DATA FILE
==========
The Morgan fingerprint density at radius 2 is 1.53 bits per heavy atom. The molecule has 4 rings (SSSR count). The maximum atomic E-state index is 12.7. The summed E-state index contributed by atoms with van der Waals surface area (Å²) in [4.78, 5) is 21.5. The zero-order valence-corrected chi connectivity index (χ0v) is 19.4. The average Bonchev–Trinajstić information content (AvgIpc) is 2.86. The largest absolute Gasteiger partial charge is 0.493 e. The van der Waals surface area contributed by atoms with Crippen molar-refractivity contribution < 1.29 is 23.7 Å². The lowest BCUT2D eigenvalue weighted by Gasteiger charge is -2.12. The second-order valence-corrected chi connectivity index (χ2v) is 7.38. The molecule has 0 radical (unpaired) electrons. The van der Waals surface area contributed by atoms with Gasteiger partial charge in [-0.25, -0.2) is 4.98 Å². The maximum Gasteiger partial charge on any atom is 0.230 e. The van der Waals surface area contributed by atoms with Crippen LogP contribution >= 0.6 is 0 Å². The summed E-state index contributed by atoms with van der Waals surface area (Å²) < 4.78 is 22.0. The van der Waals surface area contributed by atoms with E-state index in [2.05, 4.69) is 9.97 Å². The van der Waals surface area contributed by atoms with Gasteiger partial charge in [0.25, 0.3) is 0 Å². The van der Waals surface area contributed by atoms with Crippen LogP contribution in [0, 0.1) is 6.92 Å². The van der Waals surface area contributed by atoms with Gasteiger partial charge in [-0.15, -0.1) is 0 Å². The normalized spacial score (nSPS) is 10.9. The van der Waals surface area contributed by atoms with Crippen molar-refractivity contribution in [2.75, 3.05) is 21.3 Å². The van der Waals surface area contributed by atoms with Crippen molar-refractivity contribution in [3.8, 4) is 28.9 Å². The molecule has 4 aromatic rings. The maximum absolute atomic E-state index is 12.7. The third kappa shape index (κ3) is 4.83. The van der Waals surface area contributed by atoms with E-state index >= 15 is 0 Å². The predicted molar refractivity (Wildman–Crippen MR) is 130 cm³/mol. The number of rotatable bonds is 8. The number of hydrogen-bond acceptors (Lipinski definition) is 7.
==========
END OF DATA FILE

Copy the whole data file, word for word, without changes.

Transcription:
The Morgan fingerprint density at radius 2 is 1.53 bits per heavy atom. The molecule has 4 rings (SSSR count). The maximum atomic E-state index is 12.7. The summed E-state index contributed by atoms with van der Waals surface area (Å²) in [4.78, 5) is 21.5. The zero-order valence-corrected chi connectivity index (χ0v) is 19.4. The average Bonchev–Trinajstić information content (AvgIpc) is 2.86. The largest absolute Gasteiger partial charge is 0.493 e. The van der Waals surface area contributed by atoms with Crippen molar-refractivity contribution < 1.29 is 23.7 Å². The lowest BCUT2D eigenvalue weighted by Gasteiger charge is -2.12. The second-order valence-corrected chi connectivity index (χ2v) is 7.38. The molecule has 0 radical (unpaired) electrons. The van der Waals surface area contributed by atoms with Gasteiger partial charge in [-0.25, -0.2) is 4.98 Å². The maximum Gasteiger partial charge on any atom is 0.230 e. The van der Waals surface area contributed by atoms with Crippen LogP contribution >= 0.6 is 0 Å². The summed E-state index contributed by atoms with van der Waals surface area (Å²) < 4.78 is 22.0. The van der Waals surface area contributed by atoms with E-state index in [2.05, 4.69) is 9.97 Å². The van der Waals surface area contributed by atoms with Gasteiger partial charge in [0.25, 0.3) is 0 Å². The van der Waals surface area contributed by atoms with Crippen LogP contribution in [0, 0.1) is 6.92 Å². The van der Waals surface area contributed by atoms with Gasteiger partial charge in [-0.15, -0.1) is 0 Å². The normalized spacial score (nSPS) is 10.9. The van der Waals surface area contributed by atoms with Crippen molar-refractivity contribution in [2.75, 3.05) is 21.3 Å². The van der Waals surface area contributed by atoms with Crippen molar-refractivity contribution in [3.8, 4) is 28.9 Å². The molecule has 4 aromatic rings. The maximum absolute atomic E-state index is 12.7. The third kappa shape index (κ3) is 4.83. The van der Waals surface area contributed by atoms with E-state index >= 15 is 0 Å². The predicted molar refractivity (Wildman–Crippen MR) is 130 cm³/mol. The number of rotatable bonds is 8. The number of hydrogen-bond acceptors (Lipinski definition) is 7.